President Jair Bolsonaro boasts he has restored investor confidence in Brazil, but analysts and executives say he still has a long way to go to deliver his promised economic reforms.
Still reeling from the coronavirus pandemic, Latin America's biggest economy got some good news last month with a major series of infrastructure auctions that raised far more than expected.
First, Brazil raked in $600 million for concessions to operate 22 airports, five port terminals and a railroad, plus around triple that amount in investment commitments over 30 years.
Then it raised $4.2 billion for concessions to operate the Rio de Janeiro water and sewer system, plus another $5.6 billion in investment commitments over 35 years.
"This moment will mark our history and our economy," Bolsonaro said at the time, boasting that Brazil had regained investors' confidence.
Not so fast, say some in the business world, still waiting for the far-right leader to follow through on most of his 2018 campaign promises of economic reforms and privatizations.
Now eying re-election in October next year -- and potentially facing a heavyweight opponent in leftist ex-president Luiz Inacio Lula da Silva, who leads in the polls -- Bolsonaro is racing to push through around 100 more privatizations this year, for some $84 billion.
Another 85 are on the calendar for 2022.
- Market 'apprehensive' -
There are certainly things to lure investors: the massive size of the market in the sprawling country of 212 million people, its huge need for infrastructure and the relatively cheap price tag, given the depreciation of the Brazilian real during the pandemic.
But there are also risks: Brazil is being hammered by Covid-19, with accusations that Bolsonaro's chaotic management is to blame.
And investors are still waiting to see whether he delivers his promised fiscal, administrative and tax reforms.
"It's still very early to say whether the investment environment in Brazil has improved," said Eliel Lins, investment adviser at Mundo Investimentos.
"Without those reforms, the market is apprehensive, because we're approaching Bolsonaro's last year in office," he told AFP.
Bolsonaro's sliding popularity and a Senate inquiry into his government's pandemic response have meanwhile created political uncertainty.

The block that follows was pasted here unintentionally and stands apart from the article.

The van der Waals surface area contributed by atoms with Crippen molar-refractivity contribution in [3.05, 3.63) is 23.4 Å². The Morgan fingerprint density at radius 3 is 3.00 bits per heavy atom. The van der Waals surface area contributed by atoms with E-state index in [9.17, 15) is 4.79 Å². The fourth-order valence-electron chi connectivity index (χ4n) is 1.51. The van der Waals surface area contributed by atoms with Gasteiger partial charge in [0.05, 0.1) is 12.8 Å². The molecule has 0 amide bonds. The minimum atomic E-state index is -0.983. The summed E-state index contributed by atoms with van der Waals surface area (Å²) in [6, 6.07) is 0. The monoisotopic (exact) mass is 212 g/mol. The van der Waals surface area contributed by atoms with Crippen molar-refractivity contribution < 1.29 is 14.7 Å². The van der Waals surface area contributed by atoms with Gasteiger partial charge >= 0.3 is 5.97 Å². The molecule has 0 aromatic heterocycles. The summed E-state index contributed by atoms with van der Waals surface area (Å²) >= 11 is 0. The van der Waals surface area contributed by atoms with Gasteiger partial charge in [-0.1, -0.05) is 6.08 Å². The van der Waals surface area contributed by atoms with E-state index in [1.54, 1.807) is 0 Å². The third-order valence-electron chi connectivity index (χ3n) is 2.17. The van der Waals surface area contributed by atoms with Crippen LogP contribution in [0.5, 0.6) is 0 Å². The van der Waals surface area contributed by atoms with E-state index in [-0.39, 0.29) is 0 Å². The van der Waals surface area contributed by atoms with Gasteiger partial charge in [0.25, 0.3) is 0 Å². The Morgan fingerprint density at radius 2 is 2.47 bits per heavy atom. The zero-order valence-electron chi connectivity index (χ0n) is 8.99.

"Those risks just cloud the picture," said Lins.
- 'Brazil premium' -
Brazil was seen as an emerging-market dynamo in the 2000s. But it was knocked off its pedestal by twin political and economic crises in 2015-16.
Bolsonaro won the business sector's backing by naming ultra-liberal economist Paulo Guedes as his economy minister and promising him free rein to implement sweeping reforms to cut down government bloat and relaunch the economy.
Bolsonaro and Guedes scored an early win with a major pension reform in 2019.
But then the pandemic arrived, causing Brazil's economy to shrink 4.1 percent last year and largely pushing the reform agenda to the back burner.
The administration is also fighting resistence to the reforms in Congress.
But investors say following through is vital to reduce the "Brazil premium," the high cost of doing business in the country.
"That includes extremely high taxation rates, the cost of waste due to poor infrastructure, the cost of bureaucracy -- everything that makes the business environment worse," said economist Alex Agostini of consulting firm Austin Rating.
Increasingly, foreign firms are also insisting their local partners in Brazil have sound environmental records -- a weak spot for Bolsonaro, who is accused of gutting environmental protection programs and has presided over a surge of deforestation in the Amazon rainforest.
- Playing the long game -
Upcoming plans include privatizing Latin America's biggest electric utility, Eletrobras, and the Brazilian postal service.
Infrastructure concessions due on the auction block include airports in Rio de Janeiro and Sao Paulo, a highway between the two cities, and a trans-Amazonian railroad -- not to mention a tender to develop Brazil's 5G mobile network.
The Bolsonaro administration will be hoping to woo investors looking to play the long game.
"Long-term investors never lost confidence in Brazil, because they can take a step back from the short-term volatility," said lawyer Massami Uyeda Jr, who specializes in infrastructure deals.
"They see reforms as important and necessary, but not the deciding factor on whether to invest."